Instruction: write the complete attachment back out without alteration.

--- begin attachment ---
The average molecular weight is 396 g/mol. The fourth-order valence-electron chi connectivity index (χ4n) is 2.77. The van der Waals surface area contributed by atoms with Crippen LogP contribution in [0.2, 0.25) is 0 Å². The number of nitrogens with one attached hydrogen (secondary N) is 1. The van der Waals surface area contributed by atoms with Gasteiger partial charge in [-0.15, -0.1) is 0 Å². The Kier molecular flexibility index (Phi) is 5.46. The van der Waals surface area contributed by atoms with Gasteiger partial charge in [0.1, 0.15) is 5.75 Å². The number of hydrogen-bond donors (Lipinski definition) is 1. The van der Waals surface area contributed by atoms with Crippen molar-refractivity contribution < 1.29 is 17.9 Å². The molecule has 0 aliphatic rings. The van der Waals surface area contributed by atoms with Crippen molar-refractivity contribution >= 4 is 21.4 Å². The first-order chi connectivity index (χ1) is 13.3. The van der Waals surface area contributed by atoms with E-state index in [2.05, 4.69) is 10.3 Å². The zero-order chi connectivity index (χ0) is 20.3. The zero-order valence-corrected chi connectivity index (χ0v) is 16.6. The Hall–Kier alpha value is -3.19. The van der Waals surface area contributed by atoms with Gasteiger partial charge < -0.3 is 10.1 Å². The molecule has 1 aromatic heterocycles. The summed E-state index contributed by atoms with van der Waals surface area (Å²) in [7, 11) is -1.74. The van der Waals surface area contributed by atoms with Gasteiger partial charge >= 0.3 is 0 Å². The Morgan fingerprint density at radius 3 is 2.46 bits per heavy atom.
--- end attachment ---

The average molecular weight is 396 g/mol. The fourth-order valence-electron chi connectivity index (χ4n) is 2.77. The van der Waals surface area contributed by atoms with Crippen LogP contribution in [0.2, 0.25) is 0 Å². The number of nitrogens with one attached hydrogen (secondary N) is 1. The van der Waals surface area contributed by atoms with Gasteiger partial charge in [-0.15, -0.1) is 0 Å². The Kier molecular flexibility index (Phi) is 5.46. The van der Waals surface area contributed by atoms with Gasteiger partial charge in [0.1, 0.15) is 5.75 Å². The number of hydrogen-bond donors (Lipinski definition) is 1. The van der Waals surface area contributed by atoms with Crippen molar-refractivity contribution < 1.29 is 17.9 Å². The molecule has 0 aliphatic rings. The van der Waals surface area contributed by atoms with Crippen molar-refractivity contribution >= 4 is 21.4 Å². The first-order chi connectivity index (χ1) is 13.3. The van der Waals surface area contributed by atoms with E-state index in [2.05, 4.69) is 10.3 Å². The zero-order chi connectivity index (χ0) is 20.3. The zero-order valence-corrected chi connectivity index (χ0v) is 16.6. The Hall–Kier alpha value is -3.19. The van der Waals surface area contributed by atoms with Gasteiger partial charge < -0.3 is 10.1 Å². The molecule has 1 aromatic heterocycles. The summed E-state index contributed by atoms with van der Waals surface area (Å²) in [7, 11) is -1.74. The van der Waals surface area contributed by atoms with Gasteiger partial charge >= 0.3 is 0 Å². The Morgan fingerprint density at radius 3 is 2.46 bits per heavy atom.